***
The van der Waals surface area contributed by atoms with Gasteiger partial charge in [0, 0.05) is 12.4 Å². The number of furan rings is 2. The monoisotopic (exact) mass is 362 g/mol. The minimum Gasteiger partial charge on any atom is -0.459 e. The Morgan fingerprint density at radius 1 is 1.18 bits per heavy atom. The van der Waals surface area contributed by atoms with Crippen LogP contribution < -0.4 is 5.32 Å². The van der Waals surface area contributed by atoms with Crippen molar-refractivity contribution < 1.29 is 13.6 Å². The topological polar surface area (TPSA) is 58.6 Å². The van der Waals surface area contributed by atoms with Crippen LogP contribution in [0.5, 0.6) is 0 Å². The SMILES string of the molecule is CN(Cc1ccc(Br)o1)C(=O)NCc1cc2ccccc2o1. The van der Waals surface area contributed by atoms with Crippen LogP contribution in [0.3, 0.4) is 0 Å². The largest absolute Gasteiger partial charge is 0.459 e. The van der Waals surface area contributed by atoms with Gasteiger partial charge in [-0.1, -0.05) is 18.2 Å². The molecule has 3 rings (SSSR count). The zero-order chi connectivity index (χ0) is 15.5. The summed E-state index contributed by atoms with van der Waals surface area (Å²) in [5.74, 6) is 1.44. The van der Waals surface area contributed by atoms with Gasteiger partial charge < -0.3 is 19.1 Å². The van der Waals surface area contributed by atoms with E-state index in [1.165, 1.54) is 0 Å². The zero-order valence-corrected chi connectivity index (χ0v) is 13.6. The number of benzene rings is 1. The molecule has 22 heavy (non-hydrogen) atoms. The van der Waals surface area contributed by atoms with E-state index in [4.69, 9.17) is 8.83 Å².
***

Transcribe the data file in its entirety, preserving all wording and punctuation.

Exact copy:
The van der Waals surface area contributed by atoms with Gasteiger partial charge in [0, 0.05) is 12.4 Å². The number of furan rings is 2. The monoisotopic (exact) mass is 362 g/mol. The minimum Gasteiger partial charge on any atom is -0.459 e. The Morgan fingerprint density at radius 1 is 1.18 bits per heavy atom. The van der Waals surface area contributed by atoms with Crippen LogP contribution < -0.4 is 5.32 Å². The van der Waals surface area contributed by atoms with Crippen molar-refractivity contribution < 1.29 is 13.6 Å². The topological polar surface area (TPSA) is 58.6 Å². The van der Waals surface area contributed by atoms with Crippen LogP contribution in [0.5, 0.6) is 0 Å². The SMILES string of the molecule is CN(Cc1ccc(Br)o1)C(=O)NCc1cc2ccccc2o1. The van der Waals surface area contributed by atoms with Crippen LogP contribution in [0.3, 0.4) is 0 Å². The largest absolute Gasteiger partial charge is 0.459 e. The van der Waals surface area contributed by atoms with Gasteiger partial charge in [-0.1, -0.05) is 18.2 Å². The molecule has 3 rings (SSSR count). The zero-order chi connectivity index (χ0) is 15.5. The summed E-state index contributed by atoms with van der Waals surface area (Å²) in [5.74, 6) is 1.44. The van der Waals surface area contributed by atoms with Gasteiger partial charge < -0.3 is 19.1 Å². The van der Waals surface area contributed by atoms with E-state index in [1.165, 1.54) is 0 Å². The zero-order valence-corrected chi connectivity index (χ0v) is 13.6. The number of benzene rings is 1. The molecule has 22 heavy (non-hydrogen) atoms. The van der Waals surface area contributed by atoms with E-state index in [4.69, 9.17) is 8.83 Å².